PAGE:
Typically I bring this up in the context of the need for training under controlled stress to classically condition the reactive part of the brain to respond correctly to threatening situations relevant to the armed citizen. Today, I want to talk about it in the larger context of what we are experiencing nationally and globally. We have agitators that are pushing all of the buttons right now. They are blaming YOU, they are blaming YOUR fundamental rights. This is a measured tactic to get people emotionally engaged. The indictment of former President Trump (regardless of your personal beliefs on his character or politics) is a measured tactic that emotionally engages people - not only by attacking a public symbol, but also by perverting our justice system. Bank collapses, central bank digital currency, banning your gasoline vehicles and gas stoves, attacks on traditional ethics and morality... These things are all about YOU. They are about getting you emotionally engaged. Here's why:

It isn't someone's deeply-held religious or philosophical convictions that makes them a potential terrorist. It isn't someone's experience with weaponry, firearms, explosives, etc... that makes them a potential terrorist. What makes someone a potential terrorist is their emotional engagement. The more someone's buttons can be pushed, the more that "monkey brain" begins to take over for some people. If the provocation is strong enough, they can be convinced that aggressive violence is a legitimate, or maybe the only possible course of action.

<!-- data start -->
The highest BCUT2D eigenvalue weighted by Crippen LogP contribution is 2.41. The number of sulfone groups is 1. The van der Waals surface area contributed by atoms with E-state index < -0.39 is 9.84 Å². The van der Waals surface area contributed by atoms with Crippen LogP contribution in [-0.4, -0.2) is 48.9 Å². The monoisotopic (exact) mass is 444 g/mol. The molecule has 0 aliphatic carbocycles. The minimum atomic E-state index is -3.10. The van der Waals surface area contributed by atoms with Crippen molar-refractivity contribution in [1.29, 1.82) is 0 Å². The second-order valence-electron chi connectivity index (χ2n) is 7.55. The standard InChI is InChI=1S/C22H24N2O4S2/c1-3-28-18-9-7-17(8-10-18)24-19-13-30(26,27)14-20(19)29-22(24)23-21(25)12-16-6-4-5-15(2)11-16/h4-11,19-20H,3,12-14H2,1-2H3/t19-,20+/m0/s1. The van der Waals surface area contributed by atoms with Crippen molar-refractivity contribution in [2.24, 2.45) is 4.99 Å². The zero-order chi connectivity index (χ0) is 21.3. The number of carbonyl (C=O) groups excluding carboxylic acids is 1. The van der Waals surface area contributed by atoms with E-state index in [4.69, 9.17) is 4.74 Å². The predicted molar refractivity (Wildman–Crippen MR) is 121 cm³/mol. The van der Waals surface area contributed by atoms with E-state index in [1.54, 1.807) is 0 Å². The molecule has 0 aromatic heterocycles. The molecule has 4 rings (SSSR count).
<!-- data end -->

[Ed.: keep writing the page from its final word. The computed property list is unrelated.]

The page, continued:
All of these stories that are pushing society's buttons are an attempt to get people emotionally engaged and entice the most vulnerable into throwing that first punch. We already know what the reaction to that will be: more laws, more restrictions on Constitutionally-guaranteed rights, more public outcries against our way of life. I have full confidence that none of my clients or students will act rashly to this provocation, but I do want you to consider the dangers presented by a more easily-triggered segment of the population. The anger is reaching a boiling point - on both sides of the political aisle. This is a time for cooler heads to prevail. Take a step back, take a deep breath. Put the "monkey brain" back in the trunk and ensure you are thinking logically. That will give you the best advantage at preparing yourself and family for whatever the future may hold. If we can get enough people to start doing that; thinking clearly and preparing responsibly, it will help our communities.

That said, stay frosty and be ready to protect yourself and family effectively if and when trouble comes to your door.
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PO Box 219 Rigby, ID 83442